Thursday, 26 January 2017

Two Pilots

I blogged a while ago about the city of Calgary's pilot cycle track network. I first heard about it at Velo-City in 2014 after the council had voted on it but before the pilot period began. The (obvious) reason for a pilot is that it feels less risky to the doubters. Also, because it's cheaper than something permanent, you can cover more ground.

It all began on 2 June 2015 together with announcements and a council video.

At the time, I collected three local news stories just to see how it was reported. What is interesting are the comments below each article. Exactly what you get here. The same tired old arguments against but Calgary gave it a go.

The pilot was completed ahead of schedule and under budget. From the outset, parts of the routes were busy and from early on. Motorists were slowed down. However, it was by about 90 seconds in the rush hour to get across town. Indeed, overall the figures were very positive:

And it soon became clear that more bike parking was needed.

Not far into the project, Alberta's other major city, Edmonton, released its own plans for a quick-build network. Once they had had an opportunity to see its benefits, local businesses also signed on to show their support.

The project ended in December last year with the council voting 10 to 4 (with one abstention) in favour of keeping it. Remember the project initially got off the ground with a narrow 8 to 7 vote in favour. That means it will be made permanent and hopefully expanded. Importantly for Australian cities, it is a good example of how even in a dispersed and heavily car-oriented city a minimum grid of bike routes can do well and benefit everyone.

Our city does not have any similar plans but it does have a pilot of sorts. Adelaide City Council and the State Government are spending $12m on completing the north-south bikeway along Frome Street and an east-west one on a street that is yet to be announced. Tragically, a chunk of that money is to be spent re-doing the already complete part of Frome Street.

The council have put together a series of short sample bike lanes for people to come and tryout and give feedback on. They had a drop-in even on Saturday 10 December 2016 complete with free coffee and crepes:

And people bringing their cool bikes out:

The plan to alter (yet again) Frome Street includes bringing back a lane of traffic for rush hour. The new section will also have two lanes of traffic each side which means that the new designs involve narrower cycle lanes:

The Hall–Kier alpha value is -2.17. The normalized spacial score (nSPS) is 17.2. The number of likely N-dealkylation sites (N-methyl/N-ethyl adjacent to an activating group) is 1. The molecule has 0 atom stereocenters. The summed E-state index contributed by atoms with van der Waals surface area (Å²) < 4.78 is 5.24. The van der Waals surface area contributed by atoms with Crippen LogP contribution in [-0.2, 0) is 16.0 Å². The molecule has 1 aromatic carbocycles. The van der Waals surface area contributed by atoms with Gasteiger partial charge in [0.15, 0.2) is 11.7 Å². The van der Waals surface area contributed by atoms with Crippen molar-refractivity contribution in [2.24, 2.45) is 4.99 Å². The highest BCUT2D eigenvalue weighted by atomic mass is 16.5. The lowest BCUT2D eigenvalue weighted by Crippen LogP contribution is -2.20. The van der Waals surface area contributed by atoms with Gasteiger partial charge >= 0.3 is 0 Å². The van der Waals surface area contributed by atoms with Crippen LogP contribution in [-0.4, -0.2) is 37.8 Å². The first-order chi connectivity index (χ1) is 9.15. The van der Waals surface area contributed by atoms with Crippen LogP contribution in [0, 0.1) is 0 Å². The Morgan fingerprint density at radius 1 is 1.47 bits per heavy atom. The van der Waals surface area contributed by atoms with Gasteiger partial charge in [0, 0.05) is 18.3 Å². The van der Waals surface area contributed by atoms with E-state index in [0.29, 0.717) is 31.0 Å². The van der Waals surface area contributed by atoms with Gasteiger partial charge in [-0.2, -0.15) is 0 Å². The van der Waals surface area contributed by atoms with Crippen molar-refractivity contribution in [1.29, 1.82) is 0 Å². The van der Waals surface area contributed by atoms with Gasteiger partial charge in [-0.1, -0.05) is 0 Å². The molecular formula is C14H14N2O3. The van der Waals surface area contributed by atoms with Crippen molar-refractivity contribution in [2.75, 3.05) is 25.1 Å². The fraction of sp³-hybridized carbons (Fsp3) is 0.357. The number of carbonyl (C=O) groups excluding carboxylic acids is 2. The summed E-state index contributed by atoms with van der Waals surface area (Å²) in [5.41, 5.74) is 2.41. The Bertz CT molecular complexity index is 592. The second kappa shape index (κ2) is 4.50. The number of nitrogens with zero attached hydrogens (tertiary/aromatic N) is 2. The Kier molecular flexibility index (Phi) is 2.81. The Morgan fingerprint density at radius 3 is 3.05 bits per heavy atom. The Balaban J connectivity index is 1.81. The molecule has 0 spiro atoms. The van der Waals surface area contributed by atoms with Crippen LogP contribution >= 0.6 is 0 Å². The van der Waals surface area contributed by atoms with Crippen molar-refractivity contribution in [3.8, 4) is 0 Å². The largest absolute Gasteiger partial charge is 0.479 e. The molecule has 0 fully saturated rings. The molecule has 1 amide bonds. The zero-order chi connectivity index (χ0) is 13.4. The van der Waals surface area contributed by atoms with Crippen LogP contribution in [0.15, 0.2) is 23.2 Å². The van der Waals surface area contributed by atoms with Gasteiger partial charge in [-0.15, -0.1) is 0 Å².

The part of the lane closest to the picture on the left has lower kerbs. You can see the difference beyond the black stripe. The concensus seemed to be fairly clearly in favour of the lower kerb because it widens the effective width. People I spoke to who rode through them mentioned that you could feel the difference. So here's hoping.

I noticed near the plans that were pinned to a fence that there was a small table with name badges for all of the people who had been invited. That included city councillors some of whom had been vocal critics of Frome Street (even after a lengthy public consultation came down overwhelmingly in favour of the current design). The name badges remained untouched.

The proposal to change the current Frome Street bikeway is an odd one. On any view it has been a success. An independent report says so. There is no explanation for why that is being ignored. The proposal to spend all of this money to bring back two lanes of traffic in the rush hour is impossible to justify. There was never a volume of traffic sufficient to justify it in the first place. Not only that, Frome Street begins at Carrington Street which itself has only one lane each side. Where is the need for there to be two lanes of traffic at that point? On top of all that, motor vehicle traffic in major Adelaide City streets is decreasing. How can we possibly need additional lanes on a secondary street like Frome Street - at its quietest end?

Staff at the council seem to be bending over backwards to hear everybody's views. I hear a lot of carping on talkback radio for example where Frome Street is continually described as a "debacle". Have any of those commentators bothered to come and look at the designs to discuss them and provide feedback? I certainly didn't see them there even with free crepes. Nevertheless, whatever happens, if the bikeway is extended and it results in so much as one on street car park being removed, you'll hear about it first on talkback.

It is inevitable that whatever the council tries to do there will be complaints and negative comments. And that's ok. The experience overseas shows that whenever something new is tried, people are often wary at first. Once there is an opportunity to show that this stuff works, Calgary shows that people change their mind. They now have a permanent, well used city bike network. Vancouver is similar and even further ahead. They are at the stage where public transport, biking and walking account for 50% of all trips (four years ahead of what was planned) and one of every 10 work trips is by bike. Ideally it would be one in 10 of all trips.

Consultation is still open through the council's YourSay website. The comments on the forum already show a strong concensus that further tinkering with the current minimal infrastructure is a waste of everyone's time and money and that bike lanes need to be wide enough for overtaking and riding side by side.

I am confident this will eventually work out. We're just going to do it a bit more slowly than other places. That's ok too. Eventually, it should achieve its own momentum and all of a sudden, like the new Oval, everyone will be saying they always thought it was a good idea.

If you fancy reading just one more article, this one is a nice feel-good history of the project.